Oslo politicians have often been accused of failing to fully recognize the value of the art that their city inherited from the country’s most famous artist Edvard Munch, or even to properly care for it. They may snap to attention now, after a pastel version of Munch’s Skriket (The Scream) sold during the night for a world-record price of just under USD 120 million.
It was the highest price ever commanded at an art auction, and 50 percent higher than auction house Sotheyby’s had estimated in its highly publicized run-up to Wednesday night’s auction in New York.
The actual price hammered down after 12 minutes of bidding was USD 107 million, but ended at USD 119,922,500 (around NOK 685 million at current exchange rates) after all fees and commissions were added and included in what art experts consider the market price.
The bidding both in the room at Sotheby’s and over the telephone sent gasps through the crowd, with the New York Times reporting that applause broke out when the price surpassed USD 100 million. The sale had attracted enormous international media attention, and added to the hype and mystique that’s surrounded Munch’s art for years.
The bidding ended with two prospective buyers competing over the telephone, and they hadn’t been identified by Thursday morning. The Times reported that speculation centered on Microsoft tycoon Paul Allen, financier Leonard Blavatnik and members of Qatar’s royal family, although others believed buyers from the Middle East weren’t in the final round.
It does appear, though, that the only version of Munch’s Scream in private ownership will remain so, unless the buyer lends it out for public viewing or even donates it to a museum. Seller Petter Olsen, whose Norwegian family had held the painting for decades, had hoped the Museum of Modern Art (MOMA) in New York would be the successful bidder, so that a version of The Scream could go on display in the US.
Now Munch enthusiasts in Norway, many of whom have felt that local politicians have worked against them in their efforts to preserve Munch’s legacy, hope the sale dubbed “historic” by Sotheby’s officials will boost public support among Norwegians for their home-grown international master.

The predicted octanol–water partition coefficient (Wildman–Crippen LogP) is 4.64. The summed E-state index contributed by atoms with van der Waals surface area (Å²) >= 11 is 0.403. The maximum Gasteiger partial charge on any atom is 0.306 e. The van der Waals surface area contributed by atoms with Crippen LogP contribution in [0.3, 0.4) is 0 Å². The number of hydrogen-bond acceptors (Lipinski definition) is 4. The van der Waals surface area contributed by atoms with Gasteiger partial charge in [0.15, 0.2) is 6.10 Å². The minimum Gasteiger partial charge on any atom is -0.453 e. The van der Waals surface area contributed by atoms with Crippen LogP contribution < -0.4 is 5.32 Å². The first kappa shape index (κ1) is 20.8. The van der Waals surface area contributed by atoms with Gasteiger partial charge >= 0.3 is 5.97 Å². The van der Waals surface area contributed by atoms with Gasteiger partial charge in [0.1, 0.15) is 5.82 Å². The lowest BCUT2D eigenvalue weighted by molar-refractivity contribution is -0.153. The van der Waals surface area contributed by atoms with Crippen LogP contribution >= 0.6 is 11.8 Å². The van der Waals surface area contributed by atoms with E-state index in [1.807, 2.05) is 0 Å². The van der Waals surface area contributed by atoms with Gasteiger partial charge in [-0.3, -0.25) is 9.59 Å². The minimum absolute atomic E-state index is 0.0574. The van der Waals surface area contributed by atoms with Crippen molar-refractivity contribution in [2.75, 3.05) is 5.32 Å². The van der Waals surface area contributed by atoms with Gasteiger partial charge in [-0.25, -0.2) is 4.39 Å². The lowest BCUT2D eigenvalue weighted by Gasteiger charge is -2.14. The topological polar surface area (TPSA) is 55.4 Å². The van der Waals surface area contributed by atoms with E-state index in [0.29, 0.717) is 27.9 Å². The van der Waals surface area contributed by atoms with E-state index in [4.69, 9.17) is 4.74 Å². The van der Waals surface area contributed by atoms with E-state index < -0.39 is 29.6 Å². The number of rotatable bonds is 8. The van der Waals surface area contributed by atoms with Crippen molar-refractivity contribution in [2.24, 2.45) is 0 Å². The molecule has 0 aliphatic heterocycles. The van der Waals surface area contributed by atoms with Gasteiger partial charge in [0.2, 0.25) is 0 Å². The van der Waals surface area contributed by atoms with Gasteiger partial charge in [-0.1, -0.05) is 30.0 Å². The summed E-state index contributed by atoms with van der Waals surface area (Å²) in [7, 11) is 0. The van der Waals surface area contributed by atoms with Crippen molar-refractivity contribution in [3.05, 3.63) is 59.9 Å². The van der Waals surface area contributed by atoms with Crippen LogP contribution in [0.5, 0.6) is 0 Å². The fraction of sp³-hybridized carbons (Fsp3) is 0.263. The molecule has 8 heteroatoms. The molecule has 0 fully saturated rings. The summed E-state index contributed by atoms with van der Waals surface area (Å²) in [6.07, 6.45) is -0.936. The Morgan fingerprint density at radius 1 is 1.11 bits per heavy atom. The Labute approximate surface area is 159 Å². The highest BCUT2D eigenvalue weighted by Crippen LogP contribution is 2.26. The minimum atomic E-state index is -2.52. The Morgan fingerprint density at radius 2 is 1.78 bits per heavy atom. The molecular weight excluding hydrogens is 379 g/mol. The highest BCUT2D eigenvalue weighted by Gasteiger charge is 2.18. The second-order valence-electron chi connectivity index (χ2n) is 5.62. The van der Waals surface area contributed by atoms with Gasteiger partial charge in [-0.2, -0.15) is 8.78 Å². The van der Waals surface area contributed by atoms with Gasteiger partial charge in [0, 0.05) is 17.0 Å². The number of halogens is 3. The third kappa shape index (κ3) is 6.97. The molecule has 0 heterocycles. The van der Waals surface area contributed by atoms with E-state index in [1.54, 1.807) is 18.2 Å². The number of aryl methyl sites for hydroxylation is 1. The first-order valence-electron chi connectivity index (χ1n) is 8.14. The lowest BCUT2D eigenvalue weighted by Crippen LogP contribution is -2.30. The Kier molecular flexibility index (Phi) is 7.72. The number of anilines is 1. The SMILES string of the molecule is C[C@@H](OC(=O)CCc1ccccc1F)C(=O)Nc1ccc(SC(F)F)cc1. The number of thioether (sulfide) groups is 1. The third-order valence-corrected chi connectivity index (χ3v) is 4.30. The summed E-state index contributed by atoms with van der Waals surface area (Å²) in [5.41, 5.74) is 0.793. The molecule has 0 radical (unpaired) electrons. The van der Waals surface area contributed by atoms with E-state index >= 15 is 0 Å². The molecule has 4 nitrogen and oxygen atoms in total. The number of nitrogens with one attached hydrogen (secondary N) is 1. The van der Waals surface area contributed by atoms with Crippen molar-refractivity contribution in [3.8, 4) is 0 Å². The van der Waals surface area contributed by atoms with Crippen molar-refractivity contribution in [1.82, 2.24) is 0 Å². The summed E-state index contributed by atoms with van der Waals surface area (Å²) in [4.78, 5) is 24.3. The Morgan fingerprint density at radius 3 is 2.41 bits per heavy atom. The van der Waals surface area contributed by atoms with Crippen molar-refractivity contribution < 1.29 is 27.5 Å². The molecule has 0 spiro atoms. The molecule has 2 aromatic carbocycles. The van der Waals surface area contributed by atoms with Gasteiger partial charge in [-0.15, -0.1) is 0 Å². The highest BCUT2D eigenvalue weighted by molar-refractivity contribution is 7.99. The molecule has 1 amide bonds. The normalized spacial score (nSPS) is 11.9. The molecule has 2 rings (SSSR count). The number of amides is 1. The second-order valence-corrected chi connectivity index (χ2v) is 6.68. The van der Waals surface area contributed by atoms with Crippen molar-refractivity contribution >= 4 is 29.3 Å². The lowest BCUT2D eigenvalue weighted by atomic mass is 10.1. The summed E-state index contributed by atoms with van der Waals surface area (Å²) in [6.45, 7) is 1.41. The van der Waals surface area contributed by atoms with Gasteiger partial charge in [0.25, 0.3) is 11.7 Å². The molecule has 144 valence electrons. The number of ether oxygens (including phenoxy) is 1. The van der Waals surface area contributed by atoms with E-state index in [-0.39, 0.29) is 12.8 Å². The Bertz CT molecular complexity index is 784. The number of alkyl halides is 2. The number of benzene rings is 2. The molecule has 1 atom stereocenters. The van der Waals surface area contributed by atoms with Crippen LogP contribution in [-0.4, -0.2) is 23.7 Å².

Stein O Henrichsen, the relatively new head of the Munch Museum in Oslo, was in New York for the auction and hopes it will spark a stream of new visitors both from within and outside Norway. “It was fantastic to experience the atmosphere in the (auction) room,” Henrichsen told Norwegian Broadcasting (NRK). He marveled over how Norway had produced an artist that could command such a “formidable” price, and hoped it will prompt more tourists to come to Norway to see more of Munch’s works. His museum has a large collection, most of which is stored away at all times because of a lack of display space, while the National Gallery also has a collection of its own.
The Munch Museum and the National Gallery own the three other versions of Munch’s Scream, and at least one of them is on display at all times. If the version sold in New York this week is kept out of public view, the other originals will be available for admiration in Oslo along with scores of other Munch masterpieces. Politicians still haven’t agreed on long-debated plans for a new Munch Museum in Oslo. It took their predecessors nearly two decades to build the relatively small museum that opened in Oslo’s Tøyen district more than 50 years ago. It’s taking a long time to settle on a new design, location and funding for a new museum worthy of Munch’s collection as well.
In the meantime, Scream-seller Olsen is moving forward with his own plans to personally finance construction of a new Munch gallery and museum on his family’s property along the fjord south of Oslo where Munch himself once lived and worked. Olsen’s parents were patrons of Munch, which is why Olsen inherited his own impressive collection of Munch paintings. He intends to put them on display, with the help of proceeds from Wednesday night’s sale of his version of The Scream.
Olsen said he was “fornøyd” (satisfied) with the record price his painting fetched, and that Munch “will continue to play a considerable role in my life.” Olsen, an avid environmentalist, claimed Munch also had serious concerns about the environment, quoting Munch’s own words that his painting depicted “a scream through the nature.”
He also hopes the sale, its record price and the publicity around it all will further boost interest for Munch’s work and the messages that Olsen thinks the paintings send.
Views and News from Norway/Nina Berglund
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